Months of searching continued to prove fruitless for the folk fest, however, and finally somebody convinced Wickham to apply for the job, which he’d only accept on the condition he be able to do it from his home in Calgary. The festival accepted that and the arrangement was made. On his way back home, however, everything changed for Wickham.

“As we were driving back I was saying to my wife, ‘You don’t have to spend that much time in Edmonton … we’ve got the new baby and everything,’ and she said, ‘Why don’t we just move to Edmonton?’ and I said, ‘Well, I thought you didn’t want to move to Edmonton,’” he laughs. “So I got the job on Saturday and said I’m going to live in Calgary, drove back on the Sunday and then the CBC phones me on the Monday—and you know the CBC, they’re always trying to look for whatever—and they said, ‘We hear you’re going to live in Calgary,’ and I said, ‘No actually, that’s not the case. It was yesterday, but now it’s not.’”

With his residence settled, Wickham turned his attention to the festival’s longtime money problem: like Petersen, Wickham inherited a festival deeply in debt.

“The festival was $60 000 in debt—it didn’t have a pot to piss in,” he recalls. “We had free office space over at Ortona Armoury and if you sold everything you’d be lucky to get $1000. We hadn’t paid our T-shirt supplier from the year before. We hadn’t paid our travel agent. Long distance calls? We could barely afford them.”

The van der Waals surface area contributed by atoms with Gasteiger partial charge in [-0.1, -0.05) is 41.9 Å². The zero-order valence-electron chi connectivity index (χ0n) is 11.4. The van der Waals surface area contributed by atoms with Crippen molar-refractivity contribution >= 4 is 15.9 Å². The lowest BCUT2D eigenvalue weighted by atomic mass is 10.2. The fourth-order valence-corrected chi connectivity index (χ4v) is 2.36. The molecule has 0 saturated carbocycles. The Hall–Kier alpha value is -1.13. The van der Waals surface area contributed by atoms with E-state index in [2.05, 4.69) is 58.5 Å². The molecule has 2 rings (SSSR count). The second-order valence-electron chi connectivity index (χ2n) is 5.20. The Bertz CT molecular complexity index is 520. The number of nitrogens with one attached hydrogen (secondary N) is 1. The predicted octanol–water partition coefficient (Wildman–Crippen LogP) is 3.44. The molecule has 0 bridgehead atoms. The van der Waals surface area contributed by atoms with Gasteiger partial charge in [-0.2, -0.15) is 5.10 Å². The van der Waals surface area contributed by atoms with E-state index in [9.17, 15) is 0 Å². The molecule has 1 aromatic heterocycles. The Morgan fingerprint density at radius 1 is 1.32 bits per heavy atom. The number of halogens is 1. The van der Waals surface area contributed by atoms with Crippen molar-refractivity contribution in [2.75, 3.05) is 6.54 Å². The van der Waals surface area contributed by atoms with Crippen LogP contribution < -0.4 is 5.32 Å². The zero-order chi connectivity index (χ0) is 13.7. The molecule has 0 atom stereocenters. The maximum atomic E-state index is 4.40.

Wickham’s first action was to raise ticket prices. It was divisive—the board only voted 5-4 in favour of it—but it was not only necessary to keep the festival alive, it just made sense. At the time, the $25 price of a festival pass would barely buy you a ticket to a popular show at the Jubilee, but it was somehow expected to buy a whole weekend of music. Wickham moved the price up a little at a time while concentrating on making the lineup better year after year so that no one would notice.